My next two posts will be short tutorials on the basics of writing devotionals, which I have been writing and publishing for over thirteen years. I don’t claim this to be an all-inclusive guide, but I will share what I have learned from my experience and the blessings I have received along the way.
Today is an introduction on the what, where and why of devotionals.
Next week I will describe the process of writing a devotional and also where to get ideas.
A devotional is a short piece (usually 200 to 500 words) that uses an anecdote or explanation of a gospel text which applies Scripture to daily life to inspire or encourage the reader. A devotional should be positive and uplifting. Even if you are writing on a difficult topic, your goal is to draw the reader closer to God.
Some devotionals appear in books that are usually titled to appeal to a specific audience, such as men, women, couples, singles, mothers, etc. These may be written by one author or compiled by someone who collects devotionals from other writers. Payment is usually higher for books, involves a contract and longer deadlines. But, in order to write a book of devotionals, you will need to have some samples of your devotional work, and those come from work done for smaller daily devotional booklets.
DAILY DEVOTIONAL BOOKLETS (For our discussion we will deal with this type of devotional)
Definition: These devotionals are usually published by denominational or smaller publishers. They contain a devotional reading for each day and are often published bi-monthly or quarterly. To write for them you must follow the publication’s specific format and word count. These paperback booklets are usually small enough to slip into your Bible.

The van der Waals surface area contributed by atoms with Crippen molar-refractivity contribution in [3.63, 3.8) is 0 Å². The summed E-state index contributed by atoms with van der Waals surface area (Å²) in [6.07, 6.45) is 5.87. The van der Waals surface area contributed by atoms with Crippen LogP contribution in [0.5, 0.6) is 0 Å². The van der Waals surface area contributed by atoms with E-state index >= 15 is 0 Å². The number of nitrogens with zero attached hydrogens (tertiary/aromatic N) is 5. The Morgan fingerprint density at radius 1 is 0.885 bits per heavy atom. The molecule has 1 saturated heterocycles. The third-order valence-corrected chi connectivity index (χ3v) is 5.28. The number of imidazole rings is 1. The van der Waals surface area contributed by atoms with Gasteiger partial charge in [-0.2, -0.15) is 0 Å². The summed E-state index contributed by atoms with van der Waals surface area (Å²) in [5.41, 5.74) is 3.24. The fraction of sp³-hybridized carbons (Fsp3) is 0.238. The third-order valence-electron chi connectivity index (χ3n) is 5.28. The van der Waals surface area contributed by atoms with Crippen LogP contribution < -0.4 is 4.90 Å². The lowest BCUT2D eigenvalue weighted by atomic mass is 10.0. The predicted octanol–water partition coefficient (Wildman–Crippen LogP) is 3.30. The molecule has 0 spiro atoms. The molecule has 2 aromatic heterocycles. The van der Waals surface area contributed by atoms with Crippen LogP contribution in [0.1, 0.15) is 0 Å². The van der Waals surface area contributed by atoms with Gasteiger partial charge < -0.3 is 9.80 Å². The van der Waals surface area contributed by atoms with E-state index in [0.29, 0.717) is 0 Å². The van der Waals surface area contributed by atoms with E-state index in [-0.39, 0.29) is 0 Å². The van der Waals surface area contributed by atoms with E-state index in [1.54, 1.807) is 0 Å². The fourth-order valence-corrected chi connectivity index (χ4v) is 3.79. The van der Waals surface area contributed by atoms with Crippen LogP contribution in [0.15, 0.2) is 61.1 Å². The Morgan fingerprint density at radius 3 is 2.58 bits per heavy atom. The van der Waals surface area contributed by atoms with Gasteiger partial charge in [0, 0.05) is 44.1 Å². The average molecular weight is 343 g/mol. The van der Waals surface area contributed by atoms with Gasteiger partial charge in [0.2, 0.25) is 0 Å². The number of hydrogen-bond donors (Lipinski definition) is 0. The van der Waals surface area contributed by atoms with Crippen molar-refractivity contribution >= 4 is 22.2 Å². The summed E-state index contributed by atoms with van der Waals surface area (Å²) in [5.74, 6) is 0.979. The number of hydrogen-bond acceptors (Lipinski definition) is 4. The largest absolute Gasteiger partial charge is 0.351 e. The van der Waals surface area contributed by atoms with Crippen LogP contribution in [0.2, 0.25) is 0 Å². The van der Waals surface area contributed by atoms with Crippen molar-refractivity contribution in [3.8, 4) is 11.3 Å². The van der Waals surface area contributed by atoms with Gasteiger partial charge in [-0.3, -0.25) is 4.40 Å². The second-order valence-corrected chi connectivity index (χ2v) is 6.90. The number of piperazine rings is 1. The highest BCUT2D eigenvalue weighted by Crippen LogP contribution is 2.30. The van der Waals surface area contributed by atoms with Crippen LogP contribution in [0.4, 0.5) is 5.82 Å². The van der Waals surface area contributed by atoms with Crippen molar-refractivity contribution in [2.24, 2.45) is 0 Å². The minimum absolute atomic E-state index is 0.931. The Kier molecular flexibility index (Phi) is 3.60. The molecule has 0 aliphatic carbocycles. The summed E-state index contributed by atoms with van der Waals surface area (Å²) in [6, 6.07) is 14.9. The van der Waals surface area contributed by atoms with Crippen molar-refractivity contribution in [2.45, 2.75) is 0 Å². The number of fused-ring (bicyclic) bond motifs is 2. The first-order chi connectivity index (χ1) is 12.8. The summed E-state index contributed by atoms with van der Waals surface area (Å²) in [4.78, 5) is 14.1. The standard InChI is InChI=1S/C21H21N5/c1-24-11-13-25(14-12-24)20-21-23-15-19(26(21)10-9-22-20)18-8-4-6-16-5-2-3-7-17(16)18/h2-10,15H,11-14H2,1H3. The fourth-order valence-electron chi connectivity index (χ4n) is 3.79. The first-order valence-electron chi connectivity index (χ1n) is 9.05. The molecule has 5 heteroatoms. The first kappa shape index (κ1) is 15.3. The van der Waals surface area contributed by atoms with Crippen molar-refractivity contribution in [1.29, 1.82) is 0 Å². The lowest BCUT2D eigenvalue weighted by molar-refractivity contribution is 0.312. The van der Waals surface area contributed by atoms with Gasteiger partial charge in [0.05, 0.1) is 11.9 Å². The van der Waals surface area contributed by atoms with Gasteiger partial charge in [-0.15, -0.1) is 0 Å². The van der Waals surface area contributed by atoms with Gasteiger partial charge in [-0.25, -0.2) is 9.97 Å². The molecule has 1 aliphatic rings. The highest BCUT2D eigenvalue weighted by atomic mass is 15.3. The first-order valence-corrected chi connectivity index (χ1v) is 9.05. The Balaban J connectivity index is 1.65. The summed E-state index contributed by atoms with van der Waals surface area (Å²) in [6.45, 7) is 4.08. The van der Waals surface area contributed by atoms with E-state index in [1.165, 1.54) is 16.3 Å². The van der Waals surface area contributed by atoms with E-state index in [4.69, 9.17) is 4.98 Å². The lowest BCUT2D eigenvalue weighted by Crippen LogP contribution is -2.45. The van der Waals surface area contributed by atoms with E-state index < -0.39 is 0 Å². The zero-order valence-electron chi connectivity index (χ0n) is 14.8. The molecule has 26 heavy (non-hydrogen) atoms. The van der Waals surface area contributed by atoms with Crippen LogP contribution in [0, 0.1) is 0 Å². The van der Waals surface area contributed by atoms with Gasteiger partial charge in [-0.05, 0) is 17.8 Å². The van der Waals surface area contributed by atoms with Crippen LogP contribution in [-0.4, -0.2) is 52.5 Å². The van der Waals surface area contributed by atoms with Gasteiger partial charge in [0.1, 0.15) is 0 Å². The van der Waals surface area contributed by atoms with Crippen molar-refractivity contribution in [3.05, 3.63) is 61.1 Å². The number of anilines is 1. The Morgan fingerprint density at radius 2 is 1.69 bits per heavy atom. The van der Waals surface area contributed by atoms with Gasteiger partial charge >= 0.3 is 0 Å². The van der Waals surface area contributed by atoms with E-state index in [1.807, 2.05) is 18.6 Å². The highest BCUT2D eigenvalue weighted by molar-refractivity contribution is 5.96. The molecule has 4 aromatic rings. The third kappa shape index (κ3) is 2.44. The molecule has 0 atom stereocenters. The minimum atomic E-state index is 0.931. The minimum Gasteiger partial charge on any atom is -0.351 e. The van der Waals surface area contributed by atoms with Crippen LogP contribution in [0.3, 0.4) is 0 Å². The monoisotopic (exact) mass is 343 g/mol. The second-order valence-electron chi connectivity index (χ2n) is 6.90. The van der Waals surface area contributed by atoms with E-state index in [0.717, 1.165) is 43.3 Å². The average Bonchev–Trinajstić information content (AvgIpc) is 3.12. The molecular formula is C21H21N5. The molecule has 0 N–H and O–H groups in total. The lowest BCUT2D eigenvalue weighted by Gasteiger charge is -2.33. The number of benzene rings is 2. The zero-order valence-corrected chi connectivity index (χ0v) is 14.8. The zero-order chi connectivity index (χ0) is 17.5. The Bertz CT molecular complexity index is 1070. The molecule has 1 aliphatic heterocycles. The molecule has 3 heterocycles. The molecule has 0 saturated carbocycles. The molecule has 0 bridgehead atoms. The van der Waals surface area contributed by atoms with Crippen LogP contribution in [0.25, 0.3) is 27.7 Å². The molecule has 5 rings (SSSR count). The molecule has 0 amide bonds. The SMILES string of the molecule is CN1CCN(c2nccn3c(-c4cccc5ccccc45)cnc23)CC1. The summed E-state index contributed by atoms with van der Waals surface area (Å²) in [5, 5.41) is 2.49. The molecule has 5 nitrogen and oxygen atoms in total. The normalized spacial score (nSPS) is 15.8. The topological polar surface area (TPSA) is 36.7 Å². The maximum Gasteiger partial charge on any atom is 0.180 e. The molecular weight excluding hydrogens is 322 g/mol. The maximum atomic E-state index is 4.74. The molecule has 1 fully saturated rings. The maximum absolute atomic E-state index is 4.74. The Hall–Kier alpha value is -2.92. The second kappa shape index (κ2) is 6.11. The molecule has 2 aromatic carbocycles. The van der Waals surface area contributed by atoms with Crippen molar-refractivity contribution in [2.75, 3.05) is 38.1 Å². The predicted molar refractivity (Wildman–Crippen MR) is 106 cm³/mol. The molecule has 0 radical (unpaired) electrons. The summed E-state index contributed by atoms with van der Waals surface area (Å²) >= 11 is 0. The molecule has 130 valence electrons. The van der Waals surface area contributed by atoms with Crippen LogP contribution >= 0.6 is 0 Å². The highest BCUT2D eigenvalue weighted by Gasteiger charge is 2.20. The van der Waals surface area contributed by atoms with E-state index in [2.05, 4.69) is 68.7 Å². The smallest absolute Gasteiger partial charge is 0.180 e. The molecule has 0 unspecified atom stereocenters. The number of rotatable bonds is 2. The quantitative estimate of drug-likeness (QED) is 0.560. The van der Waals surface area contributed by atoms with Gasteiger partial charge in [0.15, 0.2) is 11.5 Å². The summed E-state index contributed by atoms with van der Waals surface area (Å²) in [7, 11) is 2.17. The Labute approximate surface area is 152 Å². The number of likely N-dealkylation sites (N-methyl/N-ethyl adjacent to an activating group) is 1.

Markets: You can find a list of these daily devotionals in the Christian Writers’ Market Guide. Also in the guide you will find what type of devotionals each publication is looking for, what they want to see in the form of samples (this sample could be one you write yourself, if you haven't published devotionals), and where to obtain their guidelines. Some examples are:
The Secret Place, Light from the Word and Upper Room. There are some online devotionals (such as Christian Devotions) to write for and they are also mentioned in the market guide.
Can Be Denominational: Another aspect of daily devotionals is that some are geared to a specific denomination, thus a certain set of beliefs. Some will only use writers from that denomination, and that will also be listed in the market guide.
Assignment vs. Submission: Some devotionals give assignments and these on average are three to seven devotionals. You will be given about two to three months to complete the assignment. The editor should give you specific scriptures to use and usually a theme.
Some publications accept devotionals through submission only. For these publications you will write the complete devotional, choosing the scripture and then submitting it. If they accept it, they will respond to you within a certain amount of time, which they indicate in the guidelines. Most devotionals accept submissions via email.
Payment: Most often, you will be paid per devotional, but not all are paying markets. Some pay in copies, but you will get a writing credit. The pay usually ranges from $15 to $35 per devotional and it is usually work-for-hire.
Have devotionals impacted your spiritual growth?